The Deep South may be renowned for utilizing pantry items like molasses, butter, and sugar, but the West Coast is famous for having its foodways at its fingertips. This includes seasonal produce from a few hours inland, ideal conditions for vineyards, pastured animals that provide meats, cheese, milk, and eggs, and — particularly in the Pacific Northwest — fresh seafood from the nearby ocean. Keep reading to learn more about the predominantly casual culture and rustic, often simplistic expression of food on the West Coast.
The 1970s saw the birth of California cuisine, the simple preparation of fresh, local, and sustainable ingredients, as well as a new attention to California wine, thanks to the 1976 Judgment of Paris. The notion of California cuisine — now a popular trend around the world — was popularized by Berkeley chef Alice Waters, whose dishes showcased not the kitchen technique, but the unadulterated ingredient itself. This style of cuisine played a heavy role in the organic, local, and slow food movements, and today, it's almost standard for menus in Seattle, Portland, San Francisco, and Los Angeles to give specific information on the sourcing of the produce and meats, often going as far as including the heirloom varietal and farm name.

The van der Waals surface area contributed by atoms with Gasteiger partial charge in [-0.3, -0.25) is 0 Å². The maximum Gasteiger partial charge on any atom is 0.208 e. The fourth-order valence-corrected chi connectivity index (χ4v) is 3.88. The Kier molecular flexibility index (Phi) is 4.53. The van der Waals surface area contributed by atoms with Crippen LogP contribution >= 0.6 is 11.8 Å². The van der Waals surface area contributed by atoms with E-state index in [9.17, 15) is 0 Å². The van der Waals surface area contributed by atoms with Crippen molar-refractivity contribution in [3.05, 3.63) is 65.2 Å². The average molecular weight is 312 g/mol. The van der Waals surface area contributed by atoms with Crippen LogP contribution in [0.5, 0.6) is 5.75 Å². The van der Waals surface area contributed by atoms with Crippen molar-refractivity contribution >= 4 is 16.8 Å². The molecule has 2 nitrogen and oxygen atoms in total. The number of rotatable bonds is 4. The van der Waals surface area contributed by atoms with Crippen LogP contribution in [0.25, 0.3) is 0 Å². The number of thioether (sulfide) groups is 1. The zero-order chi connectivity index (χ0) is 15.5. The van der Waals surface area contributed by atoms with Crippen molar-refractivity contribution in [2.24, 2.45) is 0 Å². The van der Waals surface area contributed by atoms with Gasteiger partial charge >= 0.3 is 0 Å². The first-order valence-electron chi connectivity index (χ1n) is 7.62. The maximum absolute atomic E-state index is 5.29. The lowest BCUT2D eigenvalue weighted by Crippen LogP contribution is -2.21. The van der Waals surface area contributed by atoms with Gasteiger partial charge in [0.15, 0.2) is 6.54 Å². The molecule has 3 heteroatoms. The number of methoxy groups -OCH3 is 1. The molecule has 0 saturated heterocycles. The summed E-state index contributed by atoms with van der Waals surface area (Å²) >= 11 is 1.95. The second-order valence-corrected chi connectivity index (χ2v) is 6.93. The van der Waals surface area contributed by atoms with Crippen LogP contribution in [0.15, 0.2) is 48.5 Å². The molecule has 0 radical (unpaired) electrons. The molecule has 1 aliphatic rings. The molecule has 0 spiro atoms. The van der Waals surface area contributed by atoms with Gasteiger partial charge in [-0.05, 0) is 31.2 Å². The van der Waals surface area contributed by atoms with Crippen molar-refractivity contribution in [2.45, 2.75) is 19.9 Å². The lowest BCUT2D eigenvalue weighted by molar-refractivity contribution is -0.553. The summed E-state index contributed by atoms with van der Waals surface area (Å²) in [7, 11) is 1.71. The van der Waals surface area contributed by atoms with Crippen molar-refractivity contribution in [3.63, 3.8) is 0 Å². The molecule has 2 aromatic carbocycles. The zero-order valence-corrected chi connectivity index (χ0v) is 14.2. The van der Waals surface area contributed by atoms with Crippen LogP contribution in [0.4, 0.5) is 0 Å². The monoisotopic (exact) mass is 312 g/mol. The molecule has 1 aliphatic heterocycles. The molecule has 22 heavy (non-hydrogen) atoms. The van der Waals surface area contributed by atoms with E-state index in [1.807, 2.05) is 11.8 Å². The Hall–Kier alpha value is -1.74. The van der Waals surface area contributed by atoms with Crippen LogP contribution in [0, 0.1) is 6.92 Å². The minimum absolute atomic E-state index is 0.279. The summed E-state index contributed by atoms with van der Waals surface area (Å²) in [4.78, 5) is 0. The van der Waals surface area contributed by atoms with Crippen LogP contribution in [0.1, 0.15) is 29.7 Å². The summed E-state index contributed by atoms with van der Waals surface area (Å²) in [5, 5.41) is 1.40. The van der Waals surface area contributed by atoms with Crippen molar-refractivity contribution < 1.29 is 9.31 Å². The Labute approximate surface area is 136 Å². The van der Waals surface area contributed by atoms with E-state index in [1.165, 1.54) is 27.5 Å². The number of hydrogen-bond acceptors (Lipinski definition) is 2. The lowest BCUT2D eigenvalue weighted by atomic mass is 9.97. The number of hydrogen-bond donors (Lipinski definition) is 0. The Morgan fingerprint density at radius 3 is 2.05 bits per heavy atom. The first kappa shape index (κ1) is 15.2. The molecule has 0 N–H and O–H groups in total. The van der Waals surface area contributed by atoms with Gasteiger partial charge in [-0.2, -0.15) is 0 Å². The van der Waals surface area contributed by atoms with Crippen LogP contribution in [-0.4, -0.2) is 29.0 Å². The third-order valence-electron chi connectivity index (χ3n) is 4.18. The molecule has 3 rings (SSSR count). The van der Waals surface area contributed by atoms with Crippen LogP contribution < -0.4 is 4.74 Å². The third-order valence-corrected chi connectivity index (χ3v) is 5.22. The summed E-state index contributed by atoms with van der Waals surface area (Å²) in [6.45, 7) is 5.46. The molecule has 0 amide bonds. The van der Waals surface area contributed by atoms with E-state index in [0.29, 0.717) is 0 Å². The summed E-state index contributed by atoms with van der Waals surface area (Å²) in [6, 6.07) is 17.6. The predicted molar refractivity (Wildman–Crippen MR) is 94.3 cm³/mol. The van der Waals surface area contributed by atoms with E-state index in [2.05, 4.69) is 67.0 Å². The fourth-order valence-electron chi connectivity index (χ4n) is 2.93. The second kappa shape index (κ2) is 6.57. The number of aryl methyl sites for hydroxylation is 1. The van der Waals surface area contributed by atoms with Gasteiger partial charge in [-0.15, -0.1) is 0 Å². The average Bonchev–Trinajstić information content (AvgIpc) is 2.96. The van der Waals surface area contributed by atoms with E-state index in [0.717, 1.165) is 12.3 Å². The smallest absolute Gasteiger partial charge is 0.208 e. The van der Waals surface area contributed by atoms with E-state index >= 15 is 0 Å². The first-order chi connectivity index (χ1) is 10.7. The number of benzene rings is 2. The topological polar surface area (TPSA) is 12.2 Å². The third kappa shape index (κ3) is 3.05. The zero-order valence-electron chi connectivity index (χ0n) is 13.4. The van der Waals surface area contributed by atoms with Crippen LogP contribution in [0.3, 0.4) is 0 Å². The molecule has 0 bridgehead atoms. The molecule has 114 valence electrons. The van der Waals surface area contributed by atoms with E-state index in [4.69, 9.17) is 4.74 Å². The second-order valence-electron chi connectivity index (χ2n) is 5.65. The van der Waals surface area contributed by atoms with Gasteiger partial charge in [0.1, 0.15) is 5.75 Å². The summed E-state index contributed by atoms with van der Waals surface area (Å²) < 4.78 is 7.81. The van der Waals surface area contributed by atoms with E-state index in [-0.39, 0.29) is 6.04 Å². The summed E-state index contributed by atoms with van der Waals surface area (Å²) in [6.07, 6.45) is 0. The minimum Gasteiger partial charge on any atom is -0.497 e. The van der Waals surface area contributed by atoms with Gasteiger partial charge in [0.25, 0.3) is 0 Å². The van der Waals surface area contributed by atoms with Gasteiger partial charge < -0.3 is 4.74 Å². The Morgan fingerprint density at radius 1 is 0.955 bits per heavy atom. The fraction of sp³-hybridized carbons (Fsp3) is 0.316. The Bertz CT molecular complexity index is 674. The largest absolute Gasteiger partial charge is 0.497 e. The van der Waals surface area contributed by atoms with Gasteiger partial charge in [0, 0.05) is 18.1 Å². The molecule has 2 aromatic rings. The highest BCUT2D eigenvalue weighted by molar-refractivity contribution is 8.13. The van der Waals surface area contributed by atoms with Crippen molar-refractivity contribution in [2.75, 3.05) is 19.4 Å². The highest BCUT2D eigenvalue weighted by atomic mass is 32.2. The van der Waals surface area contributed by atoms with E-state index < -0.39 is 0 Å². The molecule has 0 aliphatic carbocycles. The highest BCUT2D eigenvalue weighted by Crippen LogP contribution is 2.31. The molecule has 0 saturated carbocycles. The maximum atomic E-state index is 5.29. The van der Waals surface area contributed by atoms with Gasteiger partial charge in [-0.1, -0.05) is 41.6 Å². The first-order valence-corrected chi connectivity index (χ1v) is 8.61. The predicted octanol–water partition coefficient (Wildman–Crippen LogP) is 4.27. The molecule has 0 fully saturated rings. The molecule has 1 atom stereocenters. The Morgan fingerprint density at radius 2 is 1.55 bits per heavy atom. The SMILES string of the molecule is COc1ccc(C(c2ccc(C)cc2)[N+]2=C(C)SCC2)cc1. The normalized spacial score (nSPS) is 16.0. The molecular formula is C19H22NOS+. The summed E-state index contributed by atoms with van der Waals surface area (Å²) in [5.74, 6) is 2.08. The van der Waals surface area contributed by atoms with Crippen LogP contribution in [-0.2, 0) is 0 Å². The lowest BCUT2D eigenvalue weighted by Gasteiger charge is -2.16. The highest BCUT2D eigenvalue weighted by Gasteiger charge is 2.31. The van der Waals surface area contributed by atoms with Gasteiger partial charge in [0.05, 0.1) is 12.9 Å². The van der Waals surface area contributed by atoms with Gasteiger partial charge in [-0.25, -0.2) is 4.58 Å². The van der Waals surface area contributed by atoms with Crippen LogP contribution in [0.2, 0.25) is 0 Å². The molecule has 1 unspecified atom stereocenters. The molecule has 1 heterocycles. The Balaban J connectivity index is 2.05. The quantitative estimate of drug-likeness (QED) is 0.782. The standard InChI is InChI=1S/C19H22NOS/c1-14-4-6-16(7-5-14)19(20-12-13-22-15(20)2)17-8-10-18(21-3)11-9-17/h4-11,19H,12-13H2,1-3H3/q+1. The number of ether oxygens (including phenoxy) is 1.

Baja Bill of Fare
Head due south, and you'll encounter a different type of Cali cuisine entirely. Southern California has its own specialty dishes, thanks to hot, sunnier climes, and a casual surfside culture. Largely in part because of celebrity chefs like Wolfgang Puck, the 1980s and 1990s saw the proliferation of California-style pizza, which focused on wood-fired pizza adorned with unconventional toppings like barbecue chicken or smoked salmon.
Another can't-miss in Southern California is the beachside-influenced "Fresh Mex" Mexican cuisine. Thanks to the Golden State's bounty of Central Valley avocados and its proximity to Mexico, specialties like fish tacos and "Baja-style" burrito and taco chains began to dot the left coast and eventually reached the rest of the country.
Northwestern Food Territory
In the northerly states of Oregon, Washington, and Alaska, seafood season lasts most of the year, thanks to cooler ocean waters. Here, it's impossible to ignore the abundance of of salmon, dungeness and king crab, clams, oysters, and other fruits de mer. Unlike the seafood of the Atlantic seaboard, many of the dishes have a significant Native American and Asian culinary influence, like salmon grilled on a cedar plank, or sesame and soy-marinated sea bass.
There's a whole lot to love about West Coast and Pacific North Coast cuisine. What foods do you most associate with this region?
—Additional reporting by Susannah Chen